Still-28 1986

Painting is an escapist world, but I would like it to be a place to become energized

Minoru Nomata

Over the past four decades, Minoru Nomata has developed a distinctive painting style characterized by imaginary architectonic and topographical forms. His works transcend specific time and place, marked by a lack of human presence. He combines the familiar with the mysterious, creating visionary paintings that are both heroic and haunting.

Arcadia-14 1988

Early exhibitions in 1986 at the Sagacho Exhibit Space showcased his exploration of Greek and Roman architecture and classical ruins. The ‘Decors’ series in 1987, for instance, presented architectural structures against a backdrop of sky, creating a stage-like scene with implied narratives.

Nomata’s style is influenced by various artistic references, including Magritte, de Chirico, Henri Rousseau, and Charles Sheeler. His early work employs a predominantly neutral palette with abrupt changes in scale and neo-classical motifs. The visual language involves structural elements like beams, tarpaulins, netting, and scaffolding, drawing upon his upbringing in an industrial area of Tokyo.

Bourou-3 1995

In the 1990s, Nomata introduced wind turbines and greenhouses, exploring themes of construction, ruin, and the interplay between the manmade and the natural. The ‘Bourou’ series, influenced by family illness, features topographical earthen forms, while the ‘Windscape/Perspective’ series focuses on atmosphere and movement.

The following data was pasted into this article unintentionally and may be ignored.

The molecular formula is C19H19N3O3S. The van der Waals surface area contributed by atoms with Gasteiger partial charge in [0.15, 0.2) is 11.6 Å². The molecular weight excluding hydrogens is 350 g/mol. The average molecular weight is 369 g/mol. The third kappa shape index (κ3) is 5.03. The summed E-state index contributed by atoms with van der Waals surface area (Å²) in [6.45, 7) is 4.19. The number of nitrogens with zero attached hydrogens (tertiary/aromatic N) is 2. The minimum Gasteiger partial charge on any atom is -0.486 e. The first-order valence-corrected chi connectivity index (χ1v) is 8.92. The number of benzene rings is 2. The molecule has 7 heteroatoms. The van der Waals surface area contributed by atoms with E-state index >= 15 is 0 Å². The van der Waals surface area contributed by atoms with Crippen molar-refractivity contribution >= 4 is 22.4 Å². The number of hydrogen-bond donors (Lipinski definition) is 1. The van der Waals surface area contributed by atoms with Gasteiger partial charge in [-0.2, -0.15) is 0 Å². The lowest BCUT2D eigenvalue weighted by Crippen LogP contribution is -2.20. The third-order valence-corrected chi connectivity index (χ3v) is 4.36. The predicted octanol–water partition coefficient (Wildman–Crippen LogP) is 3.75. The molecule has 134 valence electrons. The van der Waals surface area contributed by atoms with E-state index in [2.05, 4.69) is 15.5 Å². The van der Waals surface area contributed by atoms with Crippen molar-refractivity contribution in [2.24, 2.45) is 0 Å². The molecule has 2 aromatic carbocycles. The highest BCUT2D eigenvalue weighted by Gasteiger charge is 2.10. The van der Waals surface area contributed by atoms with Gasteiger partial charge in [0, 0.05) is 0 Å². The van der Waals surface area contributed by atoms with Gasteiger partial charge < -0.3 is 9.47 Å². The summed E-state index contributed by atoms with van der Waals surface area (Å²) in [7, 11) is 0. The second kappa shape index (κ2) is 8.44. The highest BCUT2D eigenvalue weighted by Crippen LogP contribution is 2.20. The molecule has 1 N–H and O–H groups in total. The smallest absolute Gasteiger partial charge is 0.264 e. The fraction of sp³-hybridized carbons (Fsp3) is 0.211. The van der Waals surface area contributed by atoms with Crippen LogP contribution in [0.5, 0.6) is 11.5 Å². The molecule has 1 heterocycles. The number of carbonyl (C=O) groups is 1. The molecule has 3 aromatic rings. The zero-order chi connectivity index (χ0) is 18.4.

Windscape-2 1997

His later works in the 2000s, like the ‘Light Structures’ and ‘Skyglow’ paintings, delve into socio-ecologic concerns, highlighting the overabundance of electric light in urban environments. These compositions feature illuminated high-rises enveloped in darkness, drawing inspiration from Eugene Jansson’s night paintings and the Tower of Babel, reflecting urban ambivalence and addressing the climate crisis.

Forthcoming Places-6, 1996

Points of View-31, 2004

Light Structures-11 2007

Nomata’s structures become increasingly fragile, pointing to human vulnerability. Nomata’s recent paintings exhibit reduced material volume, greater height, and verdant canopies. Scaffolding wraps protect these structures, emphasizing human vulnerability and Windmills address the growing crisis of climate change.

Far Sights-4 2009

Nomata’s visionary exploration of architectural forms, from the classical to the contemporary, seamlessly intertwines themes of human vulnerability, urban ambivalence, and the pressing crisis of climate change. His unique blend of imagination and reality in his works not only leaves a lasting impact on the viewer but also serves as a poignant reflection on the complexities of our ever-changing world, inviting contemplation and dialogue for generations to come.

Nomata’s work is currently on display at White Cube Gallery in Seoul through March 2, 2024.

Alternative Sights-2, 2010

ascending descending-8, 2018

Gekka-4 2022